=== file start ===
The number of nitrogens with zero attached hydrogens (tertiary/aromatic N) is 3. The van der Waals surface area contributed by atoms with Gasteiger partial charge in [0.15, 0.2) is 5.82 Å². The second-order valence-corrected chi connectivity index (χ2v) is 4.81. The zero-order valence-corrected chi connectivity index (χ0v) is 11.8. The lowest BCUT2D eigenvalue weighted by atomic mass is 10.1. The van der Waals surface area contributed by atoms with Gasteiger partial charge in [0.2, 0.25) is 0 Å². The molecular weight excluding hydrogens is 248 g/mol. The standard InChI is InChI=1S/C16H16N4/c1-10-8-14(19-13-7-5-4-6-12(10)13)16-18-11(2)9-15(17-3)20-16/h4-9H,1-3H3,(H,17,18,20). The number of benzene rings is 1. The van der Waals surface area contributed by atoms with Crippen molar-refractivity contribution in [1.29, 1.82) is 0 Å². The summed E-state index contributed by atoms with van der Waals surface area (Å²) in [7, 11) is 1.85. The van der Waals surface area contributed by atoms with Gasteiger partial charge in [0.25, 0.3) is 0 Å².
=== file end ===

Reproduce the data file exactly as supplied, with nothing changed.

The number of nitrogens with zero attached hydrogens (tertiary/aromatic N) is 3. The van der Waals surface area contributed by atoms with Gasteiger partial charge in [0.15, 0.2) is 5.82 Å². The second-order valence-corrected chi connectivity index (χ2v) is 4.81. The zero-order valence-corrected chi connectivity index (χ0v) is 11.8. The lowest BCUT2D eigenvalue weighted by atomic mass is 10.1. The van der Waals surface area contributed by atoms with Gasteiger partial charge in [0.2, 0.25) is 0 Å². The molecular weight excluding hydrogens is 248 g/mol. The standard InChI is InChI=1S/C16H16N4/c1-10-8-14(19-13-7-5-4-6-12(10)13)16-18-11(2)9-15(17-3)20-16/h4-9H,1-3H3,(H,17,18,20). The number of benzene rings is 1. The van der Waals surface area contributed by atoms with Crippen molar-refractivity contribution in [1.29, 1.82) is 0 Å². The summed E-state index contributed by atoms with van der Waals surface area (Å²) in [7, 11) is 1.85. The van der Waals surface area contributed by atoms with Gasteiger partial charge in [0.25, 0.3) is 0 Å².